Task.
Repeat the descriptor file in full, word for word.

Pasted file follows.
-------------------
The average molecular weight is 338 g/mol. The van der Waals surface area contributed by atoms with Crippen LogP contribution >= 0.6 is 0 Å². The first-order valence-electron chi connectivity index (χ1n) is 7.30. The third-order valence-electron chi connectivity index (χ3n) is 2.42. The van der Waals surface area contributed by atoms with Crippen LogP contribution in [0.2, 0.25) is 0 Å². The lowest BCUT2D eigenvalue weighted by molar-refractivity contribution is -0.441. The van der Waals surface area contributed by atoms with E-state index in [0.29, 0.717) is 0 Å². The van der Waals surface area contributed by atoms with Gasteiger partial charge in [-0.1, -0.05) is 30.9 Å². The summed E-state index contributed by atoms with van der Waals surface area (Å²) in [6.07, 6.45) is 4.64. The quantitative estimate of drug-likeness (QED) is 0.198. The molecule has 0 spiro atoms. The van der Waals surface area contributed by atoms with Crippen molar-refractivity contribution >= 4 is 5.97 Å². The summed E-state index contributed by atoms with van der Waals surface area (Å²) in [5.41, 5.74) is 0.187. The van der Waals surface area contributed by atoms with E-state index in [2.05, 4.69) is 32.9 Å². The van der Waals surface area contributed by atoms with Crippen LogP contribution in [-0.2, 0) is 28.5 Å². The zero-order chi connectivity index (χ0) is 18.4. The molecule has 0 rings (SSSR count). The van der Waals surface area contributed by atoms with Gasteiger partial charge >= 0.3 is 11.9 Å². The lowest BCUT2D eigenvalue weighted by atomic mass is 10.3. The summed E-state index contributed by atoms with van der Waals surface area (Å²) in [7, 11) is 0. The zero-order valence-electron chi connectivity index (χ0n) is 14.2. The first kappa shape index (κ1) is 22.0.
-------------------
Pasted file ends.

The average molecular weight is 338 g/mol. The van der Waals surface area contributed by atoms with Crippen LogP contribution >= 0.6 is 0 Å². The first-order valence-electron chi connectivity index (χ1n) is 7.30. The third-order valence-electron chi connectivity index (χ3n) is 2.42. The van der Waals surface area contributed by atoms with Crippen LogP contribution in [0.2, 0.25) is 0 Å². The lowest BCUT2D eigenvalue weighted by molar-refractivity contribution is -0.441. The van der Waals surface area contributed by atoms with E-state index in [0.29, 0.717) is 0 Å². The van der Waals surface area contributed by atoms with Gasteiger partial charge in [-0.1, -0.05) is 30.9 Å². The summed E-state index contributed by atoms with van der Waals surface area (Å²) in [6.07, 6.45) is 4.64. The quantitative estimate of drug-likeness (QED) is 0.198. The molecule has 0 spiro atoms. The van der Waals surface area contributed by atoms with Crippen molar-refractivity contribution >= 4 is 5.97 Å². The summed E-state index contributed by atoms with van der Waals surface area (Å²) in [5.41, 5.74) is 0.187. The van der Waals surface area contributed by atoms with E-state index in [2.05, 4.69) is 32.9 Å². The van der Waals surface area contributed by atoms with Crippen LogP contribution in [-0.2, 0) is 28.5 Å². The zero-order chi connectivity index (χ0) is 18.4. The molecule has 0 rings (SSSR count). The van der Waals surface area contributed by atoms with Gasteiger partial charge >= 0.3 is 11.9 Å². The lowest BCUT2D eigenvalue weighted by atomic mass is 10.3. The summed E-state index contributed by atoms with van der Waals surface area (Å²) in [7, 11) is 0. The zero-order valence-electron chi connectivity index (χ0n) is 14.2. The first kappa shape index (κ1) is 22.0.